Jason Merkoski, a man who helped build Amazon’s first Kindle, has a book about (e)books coming out: Burning the Page:
The Ebook Revolution and the Future of Reading:
In anticipation of its launch, Merkoski did an interview with the NYTimes about the future of electronic books. He describes ebook-bearing tech companies as extremely secretive, and, when asked about the downside of trusting our literary future to these companies, he said:
Frankly, I don’t trust the executives at any e-book retailer when it comes to censorship. I know many of them. If push came to shove, I think most of these execs would rather pull e-books from the store, effectively censoring them, if that would avoid bad press. These are major retailers, not your quirky corner bookstores. They’re manned by former management consultants in clean shirts and pressed Dockers, not eccentric book-lovers with beards and cats.
I think he’s underestimating the consolidation that has already taken place among print books and giant retailers (where you will often find management consultants vs. beardy cats), but never mind. And forget worrying solely about “bad press”: at least that’s out in the open. There’s the danger of consolidation into “global” markets. But beyond that: What if the Chinese or Saudi government doesn’t like a book? Or a very wealthy businessman? When and to what extent will we be able to criticize the tech companies themselves within “their” e-walls?
Moreover, with software like “CourseSmart,” now being tested at Texas A&M, the admen, professors, religious leaders, governments, or others could know a great deal more about what you read and when you read it.
Merkowski is one of many who declares that, in a very short while, paper books will up and disappear. (From the whole planet? Just from the English-language scene? He doesn’t elaborate, at least not in this interview.) He says:
In 20 years, the space of one generation, print books will be as rare as vinyl LPs. You’ll still be able to find them in artsy hipster stores, but that’s about it.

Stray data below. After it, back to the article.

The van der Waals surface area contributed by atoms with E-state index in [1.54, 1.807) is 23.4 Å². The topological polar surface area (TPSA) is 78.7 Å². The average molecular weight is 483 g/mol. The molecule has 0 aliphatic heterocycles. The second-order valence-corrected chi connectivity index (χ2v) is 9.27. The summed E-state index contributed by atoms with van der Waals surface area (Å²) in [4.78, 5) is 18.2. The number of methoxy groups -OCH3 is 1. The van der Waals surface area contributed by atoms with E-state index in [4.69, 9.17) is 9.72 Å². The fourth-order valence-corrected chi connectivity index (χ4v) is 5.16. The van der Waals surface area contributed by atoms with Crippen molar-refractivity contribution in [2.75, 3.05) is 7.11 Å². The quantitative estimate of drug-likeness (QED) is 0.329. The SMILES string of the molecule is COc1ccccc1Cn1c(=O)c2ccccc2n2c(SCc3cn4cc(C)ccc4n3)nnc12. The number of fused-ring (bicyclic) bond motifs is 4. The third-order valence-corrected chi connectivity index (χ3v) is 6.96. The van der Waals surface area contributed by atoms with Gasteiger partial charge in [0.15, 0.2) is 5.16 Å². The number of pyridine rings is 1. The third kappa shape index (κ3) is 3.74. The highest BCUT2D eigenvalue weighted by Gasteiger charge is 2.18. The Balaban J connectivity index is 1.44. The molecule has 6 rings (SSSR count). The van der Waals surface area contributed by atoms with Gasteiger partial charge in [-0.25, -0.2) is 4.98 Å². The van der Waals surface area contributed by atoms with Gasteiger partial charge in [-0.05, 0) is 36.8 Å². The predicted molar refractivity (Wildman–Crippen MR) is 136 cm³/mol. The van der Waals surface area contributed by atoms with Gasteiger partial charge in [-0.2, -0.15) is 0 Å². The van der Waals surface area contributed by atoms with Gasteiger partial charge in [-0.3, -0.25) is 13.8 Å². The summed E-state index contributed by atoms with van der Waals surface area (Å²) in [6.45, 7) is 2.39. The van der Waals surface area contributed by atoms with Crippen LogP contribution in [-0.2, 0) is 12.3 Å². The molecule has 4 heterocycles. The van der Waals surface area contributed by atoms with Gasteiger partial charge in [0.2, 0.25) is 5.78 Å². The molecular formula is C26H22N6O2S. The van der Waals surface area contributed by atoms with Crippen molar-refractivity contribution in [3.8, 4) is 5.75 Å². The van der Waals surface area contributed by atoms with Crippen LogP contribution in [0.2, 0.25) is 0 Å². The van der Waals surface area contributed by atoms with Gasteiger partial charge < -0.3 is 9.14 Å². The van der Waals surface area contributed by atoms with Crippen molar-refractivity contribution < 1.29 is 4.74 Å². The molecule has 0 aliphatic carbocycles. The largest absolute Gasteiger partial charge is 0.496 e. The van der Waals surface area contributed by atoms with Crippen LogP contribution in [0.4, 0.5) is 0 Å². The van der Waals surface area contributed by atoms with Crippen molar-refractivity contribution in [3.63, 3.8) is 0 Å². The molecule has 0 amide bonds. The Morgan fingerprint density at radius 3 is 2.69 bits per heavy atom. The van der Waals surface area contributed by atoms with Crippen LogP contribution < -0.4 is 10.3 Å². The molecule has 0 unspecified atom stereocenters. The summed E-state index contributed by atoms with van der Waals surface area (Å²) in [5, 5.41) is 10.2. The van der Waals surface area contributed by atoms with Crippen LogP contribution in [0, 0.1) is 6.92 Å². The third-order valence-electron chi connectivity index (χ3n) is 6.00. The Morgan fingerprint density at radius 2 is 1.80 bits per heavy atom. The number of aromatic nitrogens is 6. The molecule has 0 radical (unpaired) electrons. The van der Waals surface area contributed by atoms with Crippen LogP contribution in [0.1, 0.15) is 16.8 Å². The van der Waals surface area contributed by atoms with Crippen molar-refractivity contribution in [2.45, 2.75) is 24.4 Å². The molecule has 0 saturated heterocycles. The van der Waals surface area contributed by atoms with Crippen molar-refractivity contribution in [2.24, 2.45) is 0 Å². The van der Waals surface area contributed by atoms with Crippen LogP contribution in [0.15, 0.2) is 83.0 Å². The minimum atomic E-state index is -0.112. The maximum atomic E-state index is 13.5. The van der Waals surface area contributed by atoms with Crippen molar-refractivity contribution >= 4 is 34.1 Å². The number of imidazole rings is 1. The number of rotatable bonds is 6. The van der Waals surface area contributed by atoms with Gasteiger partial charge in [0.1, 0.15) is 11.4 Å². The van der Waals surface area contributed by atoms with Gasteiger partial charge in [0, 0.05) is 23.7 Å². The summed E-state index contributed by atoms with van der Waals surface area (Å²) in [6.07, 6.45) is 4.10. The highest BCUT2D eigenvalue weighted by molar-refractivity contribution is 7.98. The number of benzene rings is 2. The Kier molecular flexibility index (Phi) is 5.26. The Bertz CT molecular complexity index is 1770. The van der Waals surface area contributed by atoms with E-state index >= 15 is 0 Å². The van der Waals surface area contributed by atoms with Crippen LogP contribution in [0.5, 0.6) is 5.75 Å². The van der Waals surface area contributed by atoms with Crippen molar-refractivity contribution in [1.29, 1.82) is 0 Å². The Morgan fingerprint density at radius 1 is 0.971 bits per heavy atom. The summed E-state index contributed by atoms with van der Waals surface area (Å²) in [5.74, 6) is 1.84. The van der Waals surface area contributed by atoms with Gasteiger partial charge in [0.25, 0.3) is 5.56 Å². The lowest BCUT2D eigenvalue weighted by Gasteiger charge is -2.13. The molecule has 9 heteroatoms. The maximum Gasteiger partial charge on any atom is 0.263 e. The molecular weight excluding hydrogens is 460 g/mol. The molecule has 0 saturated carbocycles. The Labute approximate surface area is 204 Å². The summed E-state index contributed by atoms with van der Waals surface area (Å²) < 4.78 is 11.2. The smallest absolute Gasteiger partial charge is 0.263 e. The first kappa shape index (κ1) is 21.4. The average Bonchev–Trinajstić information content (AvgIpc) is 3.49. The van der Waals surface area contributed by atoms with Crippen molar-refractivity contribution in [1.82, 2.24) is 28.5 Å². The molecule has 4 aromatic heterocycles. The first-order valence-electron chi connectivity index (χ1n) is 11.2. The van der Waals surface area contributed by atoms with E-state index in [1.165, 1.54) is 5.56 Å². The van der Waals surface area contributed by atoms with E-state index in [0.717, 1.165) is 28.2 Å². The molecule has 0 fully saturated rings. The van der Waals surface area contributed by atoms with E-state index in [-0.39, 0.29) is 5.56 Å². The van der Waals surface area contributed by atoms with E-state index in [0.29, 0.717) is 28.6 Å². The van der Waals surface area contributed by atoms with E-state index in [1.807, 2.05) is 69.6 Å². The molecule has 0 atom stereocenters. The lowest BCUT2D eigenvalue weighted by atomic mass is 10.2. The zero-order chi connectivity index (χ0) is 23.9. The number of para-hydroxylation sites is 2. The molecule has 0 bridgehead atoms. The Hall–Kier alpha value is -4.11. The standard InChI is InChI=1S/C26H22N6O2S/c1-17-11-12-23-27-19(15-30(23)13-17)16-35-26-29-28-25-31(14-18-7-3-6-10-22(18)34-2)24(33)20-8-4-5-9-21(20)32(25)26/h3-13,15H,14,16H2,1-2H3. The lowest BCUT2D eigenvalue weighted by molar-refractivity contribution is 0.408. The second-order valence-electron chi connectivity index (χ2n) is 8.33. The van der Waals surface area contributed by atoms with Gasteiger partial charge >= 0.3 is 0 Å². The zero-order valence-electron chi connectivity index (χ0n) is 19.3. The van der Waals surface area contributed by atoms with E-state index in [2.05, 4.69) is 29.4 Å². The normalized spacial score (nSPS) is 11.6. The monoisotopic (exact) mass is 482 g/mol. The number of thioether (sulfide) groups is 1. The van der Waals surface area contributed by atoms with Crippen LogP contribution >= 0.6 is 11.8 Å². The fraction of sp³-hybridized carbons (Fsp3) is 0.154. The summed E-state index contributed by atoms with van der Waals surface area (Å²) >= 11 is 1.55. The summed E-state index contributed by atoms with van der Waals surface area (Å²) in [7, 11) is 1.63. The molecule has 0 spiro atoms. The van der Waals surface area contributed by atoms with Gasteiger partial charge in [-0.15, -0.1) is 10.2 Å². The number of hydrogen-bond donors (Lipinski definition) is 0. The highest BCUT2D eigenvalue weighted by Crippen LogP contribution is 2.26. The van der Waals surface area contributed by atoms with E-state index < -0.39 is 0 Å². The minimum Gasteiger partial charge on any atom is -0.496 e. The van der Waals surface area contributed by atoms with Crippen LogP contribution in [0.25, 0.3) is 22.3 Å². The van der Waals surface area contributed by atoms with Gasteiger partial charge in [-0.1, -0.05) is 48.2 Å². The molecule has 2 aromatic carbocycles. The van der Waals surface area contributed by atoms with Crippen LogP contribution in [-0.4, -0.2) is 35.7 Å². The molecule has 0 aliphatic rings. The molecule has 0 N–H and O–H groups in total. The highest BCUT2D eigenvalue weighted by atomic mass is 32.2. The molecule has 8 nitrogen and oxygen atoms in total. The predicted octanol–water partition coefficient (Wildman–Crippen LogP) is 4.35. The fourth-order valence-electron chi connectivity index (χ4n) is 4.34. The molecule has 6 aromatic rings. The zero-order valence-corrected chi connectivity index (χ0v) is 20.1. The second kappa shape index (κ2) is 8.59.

How this would change our experience of life and literature is still a matter for spec-fic. But censorship surely will tag along and change with the times. In Merkowski’s estimation, “Big Brother won’t be a politician but an ad man and…he’ll have the face of Google.”
These early years of the Internet have meant, for many of us, greater access to literature. Presumably, some of these forms of access will be blocked or reduced as the new nature of “books” firms up. If books are no longer in print, then it will be harder to sneak a few hundred copies out here and there, perhaps much harder for the local-artist or outsider-artist.
But one can only assume that, as we have found ways to fight censorships, surveillances, and overbearing corporations in the past and the present, so we will in the future.
I’m not sure about the issue of trust – I guess partly I’d want to know who’s running the company and what their incentives for tweaking content might be – but I have to say this Arabic e-book company – http://www.alraqamia.com/ – has been extraordinarily useful to me, insofar as the founders seem to have gone on a bit of a mission to track down at least one ‘lost’ Palestinian novel – from 1919 – which happens to be extremely pertinent to my current research! So in terms of trustworthiness – again, I don’t know – but I think there’s also scope for e-books to be important in making old or very obscure titles available.
And even to non-scholars, definitely.
Perhaps there will be smaller e-book companies (just like smaller bookstores) that offer better and more wide-ranging services, and the giants will control the lion’s share of the market and put on it god-knows-what controls (likely whatever’s in service of their growing capital, I suppose).
I think he’s missing something of the advantages of electronic distribution, including the ability to (almost) instantly copy and distribute works that might have been “unavailable.” Indeed, I imagine if something is published, then rescinded it’ll spread even more rapidly via the Streisand effect. He also misses the fact that the same forces that shape what literature does arrive in our hands is true of print books, but the costs of self-publishing a book rejected by the publishers is prohibitive in physical form, whereas it costs nearly nothing in electronic form, so in some ways the gatekeepers have less power now, as is true in music. Combine this with effective anonymation techniques like Tor, and I would say that it’s a bit early to start lamenting the power of centralized authorities to effectively censor electronic books, and certainly to imagine that they will be better at censoring them than print books.
Comments are closed.